In the three years since they won Super Bowl XXVI, the Washington Redskins have mutated into the Deadskins. Things started going wrong after Joe Gibbs quit as coach, following the 1992 season. His successor, Richie Petitbon, took Gibbs's 9-7 team and created a 4-12 monstrosity. Exit Petitbon and enter Norv Turner, the creative force behind the Dallas Cowboy offense for three years and two Super Bowl wins, who lopped almost half of last year's players from the roster, including all three quarterbacks.
For Sunday's home opener with the Seattle Seahawks, Turner alternated San Diego Charger refugee John Friesz with $19.2 million rookie Heath Shuler. The former was inept (17 for 32,210 yards and two interceptions), the latter inert (3 for 8,14 yards). The Seahawks won in a 28-7 rout for coach Tom Flores's 100th victory as running back Chris Warren rushed for 100 yards and two touchdowns.
If Sunday was any indication, Turner could have a long wait for his first Redskin win. On Washington's opening drive Friesz found wideout Desmond Howard on a 27-yard slant-and-go for a short-lived 7-0 lead, but of the Skins' 11 subsequent possessions, seven ended with punts, two with interceptions, one with a missed field goal and one because the first half ended.
In rebuilding the Redskins, Turner surprised a lot of people by keeping Howard, the only wide receiver left from last year's team. Ever since Washington dratted Howard fourth overall in 1992, the Heisman Trophy winner from Michigan has been as invisible as he was after his catch against the Seahawks on Sunday. That TD reception was the first of his career, but other than that, Friesz and then Shuler failed to connect with Howard.
The Skins picked Howard because he was supposedly a playmaker with the ability to turn a quick hitch into a quick six. As a rookie stuck behind the Posse—veterans Art Monk, Ricky Sanders and Gary Clark—Howard played Possum and didn't make a reception until Week 11. He snared just three passes for 20 yards before he separated a shoulder in the season finale. Last season he was slowed by a groin injury for most of training camp, and by the time he was healthy again, Monk, Sanders and free-agent signee Tim McGee were entrenched in front of him.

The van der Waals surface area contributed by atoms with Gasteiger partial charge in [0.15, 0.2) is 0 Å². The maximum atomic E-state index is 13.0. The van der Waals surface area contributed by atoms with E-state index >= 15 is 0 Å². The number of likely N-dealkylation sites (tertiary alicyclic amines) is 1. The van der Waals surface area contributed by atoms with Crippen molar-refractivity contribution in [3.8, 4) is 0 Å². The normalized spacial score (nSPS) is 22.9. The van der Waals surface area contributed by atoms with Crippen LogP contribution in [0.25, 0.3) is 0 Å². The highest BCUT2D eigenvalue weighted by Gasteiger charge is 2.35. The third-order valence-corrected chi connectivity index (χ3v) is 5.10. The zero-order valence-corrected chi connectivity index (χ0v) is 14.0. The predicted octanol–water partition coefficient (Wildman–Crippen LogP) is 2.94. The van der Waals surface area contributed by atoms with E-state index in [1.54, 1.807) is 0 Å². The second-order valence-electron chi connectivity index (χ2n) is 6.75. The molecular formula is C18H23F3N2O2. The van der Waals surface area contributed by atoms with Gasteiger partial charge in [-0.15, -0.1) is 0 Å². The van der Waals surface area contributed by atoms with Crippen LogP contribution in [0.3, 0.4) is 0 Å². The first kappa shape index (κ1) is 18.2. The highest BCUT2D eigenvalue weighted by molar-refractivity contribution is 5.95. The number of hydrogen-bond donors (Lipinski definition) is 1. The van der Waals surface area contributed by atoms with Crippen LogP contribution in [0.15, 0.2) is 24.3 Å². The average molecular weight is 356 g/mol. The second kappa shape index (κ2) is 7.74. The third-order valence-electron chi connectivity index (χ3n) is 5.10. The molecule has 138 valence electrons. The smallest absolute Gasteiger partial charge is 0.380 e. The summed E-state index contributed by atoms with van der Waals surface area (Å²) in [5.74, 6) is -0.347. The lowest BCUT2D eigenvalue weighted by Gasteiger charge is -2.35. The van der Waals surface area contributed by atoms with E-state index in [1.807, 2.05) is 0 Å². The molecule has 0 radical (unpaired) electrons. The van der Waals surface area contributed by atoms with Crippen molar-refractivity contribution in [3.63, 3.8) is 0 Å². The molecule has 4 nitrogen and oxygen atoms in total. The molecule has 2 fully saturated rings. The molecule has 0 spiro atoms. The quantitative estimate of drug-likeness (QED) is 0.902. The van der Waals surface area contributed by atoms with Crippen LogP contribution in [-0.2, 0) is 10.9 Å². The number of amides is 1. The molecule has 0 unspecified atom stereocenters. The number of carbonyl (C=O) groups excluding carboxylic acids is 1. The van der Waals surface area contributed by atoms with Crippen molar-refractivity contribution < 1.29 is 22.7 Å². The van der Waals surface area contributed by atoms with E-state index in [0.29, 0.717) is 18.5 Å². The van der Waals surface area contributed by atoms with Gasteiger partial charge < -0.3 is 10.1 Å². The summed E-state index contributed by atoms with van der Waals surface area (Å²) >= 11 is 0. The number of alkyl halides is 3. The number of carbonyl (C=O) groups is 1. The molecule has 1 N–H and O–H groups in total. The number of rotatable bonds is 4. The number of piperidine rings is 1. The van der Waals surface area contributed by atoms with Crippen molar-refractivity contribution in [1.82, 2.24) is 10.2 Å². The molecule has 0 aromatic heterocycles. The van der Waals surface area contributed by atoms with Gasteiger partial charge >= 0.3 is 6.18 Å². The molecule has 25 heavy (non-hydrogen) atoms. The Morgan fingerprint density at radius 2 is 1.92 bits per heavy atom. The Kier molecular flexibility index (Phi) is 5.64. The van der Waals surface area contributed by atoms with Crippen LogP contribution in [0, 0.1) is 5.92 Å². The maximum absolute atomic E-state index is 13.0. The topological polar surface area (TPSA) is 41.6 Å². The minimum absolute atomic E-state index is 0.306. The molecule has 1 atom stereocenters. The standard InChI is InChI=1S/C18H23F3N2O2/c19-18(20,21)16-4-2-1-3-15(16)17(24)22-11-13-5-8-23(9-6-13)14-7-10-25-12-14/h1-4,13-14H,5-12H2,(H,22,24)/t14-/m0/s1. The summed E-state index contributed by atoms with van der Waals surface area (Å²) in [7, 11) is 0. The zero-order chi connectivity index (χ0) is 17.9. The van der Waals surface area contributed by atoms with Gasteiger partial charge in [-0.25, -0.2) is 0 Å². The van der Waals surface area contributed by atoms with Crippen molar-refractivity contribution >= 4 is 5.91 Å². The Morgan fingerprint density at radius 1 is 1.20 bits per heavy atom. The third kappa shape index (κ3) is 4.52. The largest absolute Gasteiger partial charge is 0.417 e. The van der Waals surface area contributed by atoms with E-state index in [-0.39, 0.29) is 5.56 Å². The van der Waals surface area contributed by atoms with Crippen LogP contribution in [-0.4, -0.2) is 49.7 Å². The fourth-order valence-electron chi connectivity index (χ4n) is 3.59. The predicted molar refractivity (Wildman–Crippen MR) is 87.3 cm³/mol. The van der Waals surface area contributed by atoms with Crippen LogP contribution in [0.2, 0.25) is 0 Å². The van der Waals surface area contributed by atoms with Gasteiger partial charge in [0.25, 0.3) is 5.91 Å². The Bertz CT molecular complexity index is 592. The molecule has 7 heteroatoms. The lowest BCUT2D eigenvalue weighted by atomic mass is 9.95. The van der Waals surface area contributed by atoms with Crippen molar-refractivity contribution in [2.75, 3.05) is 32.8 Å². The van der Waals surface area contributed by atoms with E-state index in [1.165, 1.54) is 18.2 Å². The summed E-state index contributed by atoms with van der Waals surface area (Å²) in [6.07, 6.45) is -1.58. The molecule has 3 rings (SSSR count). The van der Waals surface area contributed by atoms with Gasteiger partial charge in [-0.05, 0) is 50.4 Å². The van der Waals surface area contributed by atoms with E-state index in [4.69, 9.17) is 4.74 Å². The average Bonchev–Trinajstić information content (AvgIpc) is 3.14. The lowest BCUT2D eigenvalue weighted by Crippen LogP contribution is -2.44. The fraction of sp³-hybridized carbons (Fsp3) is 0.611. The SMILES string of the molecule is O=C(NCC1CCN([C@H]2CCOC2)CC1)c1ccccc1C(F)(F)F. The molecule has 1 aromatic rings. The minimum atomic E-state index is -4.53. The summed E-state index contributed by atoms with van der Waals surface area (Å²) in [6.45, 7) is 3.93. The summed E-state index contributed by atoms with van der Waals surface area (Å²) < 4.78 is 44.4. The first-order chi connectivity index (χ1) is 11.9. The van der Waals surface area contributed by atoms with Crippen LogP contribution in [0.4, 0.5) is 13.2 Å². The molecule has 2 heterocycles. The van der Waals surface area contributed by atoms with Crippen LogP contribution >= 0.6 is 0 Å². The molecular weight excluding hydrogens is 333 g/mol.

Howard's end nearly came last November in Buffalo. With Washington behind but driving for a score, he ran the wrong route in the end zone, and a Bill defender picked off Mark Rypien's pass. Howard didn't start again for five games. Coaches questioned his dedication and grumbled that he coasted in practice.
Now Rypien and the Posse are gone, and Howard has another chance under a staff that in addition to Turner includes wide-receivers coach Terry Robiskie and quarterbacks coach Cam Cameron, Howard's onetime position coach at Michigan. Not one is older than 42. Says Howard, "There's more camaraderie between players and coaches. I don't know how old most of last year's coaches were. A century? A century and a half?"
Howard may be happier playing for youthful coaches, but on Sunday he was upstaged by one of the game's senior citizens: 12-year veteran Henry Ellard, a free-agent acquisition, who led the Redskins with seven catches, including the 600th of his career. Having outlasted the Posse, Howard may now have to prove himself against another old pro. "The jury's still out on Desmond," cracks Cameron. "I had him in college, and he won the Heisman. It's Robiskie's job to get him to the Pro Bowl."